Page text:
Sebastián Araya, who is in charge of the project, said that schools that have green areas where the children can “experiment” have an advantage when it comes to environmental education. He has also seen how this kind of activity “validates” the work of the school in the eyes of the community.

“Schools and other institutions that want to carry out environmental projects think that they can only do so if they have external sources of funding, but self-generated income is also an option,” Araya told IPS.

Another initiative highlighted at the seminar is that of Manuel Torres, a cardboard crafts adviser in the poor neighbourhood of Puente Alto, on the southeast side of Santiago.

Torres started making cardboard furniture in the 1970s, and now he teaches the trade to people who make a living collecting cardboard in the area, so that they can add value to their work. A group of them, the Bajos de Mena Collectors Association, have just created a small business thanks to a grant from the government’s Solidarity and Social Investment Fund.

Wardrobes, dressers, trunks and shelves are some of the furniture that can be made out of cardboard, using up to 70 percent recycled material. “This furniture looks good, and at the same time it’s utilitarian and functional. Cardboard, properly handled and waterproofed,” is resistant to humidity and immune to fungus, Torres told IPS.

The cardboard products are easy to transport and to move around, and are 30 to 50 percent cheaper than wood furniture. “Well-off people, not those on low incomes, as would be expected, buy this kind of furniture,” said the self-taught craftsman.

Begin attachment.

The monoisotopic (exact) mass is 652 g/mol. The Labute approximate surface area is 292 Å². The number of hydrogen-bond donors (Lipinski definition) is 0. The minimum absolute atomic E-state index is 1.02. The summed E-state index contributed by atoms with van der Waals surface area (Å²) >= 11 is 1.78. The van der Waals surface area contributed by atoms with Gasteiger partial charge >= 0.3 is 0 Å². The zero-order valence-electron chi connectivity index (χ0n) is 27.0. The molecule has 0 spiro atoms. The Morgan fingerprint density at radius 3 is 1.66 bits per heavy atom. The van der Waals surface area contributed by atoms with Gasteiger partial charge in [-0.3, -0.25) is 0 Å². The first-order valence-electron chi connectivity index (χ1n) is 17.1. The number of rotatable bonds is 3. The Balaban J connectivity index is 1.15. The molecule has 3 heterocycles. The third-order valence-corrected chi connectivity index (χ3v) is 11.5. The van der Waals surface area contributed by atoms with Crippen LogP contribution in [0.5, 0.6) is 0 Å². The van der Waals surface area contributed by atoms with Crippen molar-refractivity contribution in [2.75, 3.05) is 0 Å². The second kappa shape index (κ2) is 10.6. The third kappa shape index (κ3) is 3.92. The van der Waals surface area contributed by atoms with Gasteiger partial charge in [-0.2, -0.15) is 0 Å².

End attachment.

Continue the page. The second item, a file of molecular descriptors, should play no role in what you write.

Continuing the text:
The work done since 1999 by the municipality of Talcahuano, in the Bío-Bío region, 529 kilometres south of Santiago, was also highlighted at the seminar, since this is one of the most polluted areas in the country.

In Talcahuano, glass, batteries, car tyres, aluminium containers, plastic and cardboard are all separated, and an industrial-scale compost plant will be opened shortly. Environmental education has been carried out in schools, information materials have been distributed to the local populace, and, in an ingenious move, evangelical pastors have been given training, to raise people’s awareness more quickly.

The result? Between 1999 and 2005, 25,000 tons of rubbish were recycled, representing a saving of 250 million pesos (nearly 500,000 dollars) for the municipality. Guillermo Rivera, director of the environment department, pointed out that one of the keys to success is working for the long term, something that mayors do not always tend to consider.

Alex Ramos, head of social responsibility at Gerdau Aza, the largest scrap metal recycling company in the country, drew attention to the work of informal rubbish collectors, and pointed out that a University of Chile study published last year had established that 178,000 people all over the country worked at this occupation.

Informal collectors or garbage pickers make between 170,000 and 250,000 pesos (330 to 500 dollars) a month, but in general have no pension rights or any other social benefits.

“We have the policy, we have successful examples, we have the goodwill of the community, because it’s been shown that when a permanent system is in place the community cooperates. Now we need recycling to happen on a mass scale, and I think that CONAMA and the Chilean Association of Municipalities should lead that process,” Abogabir concluded.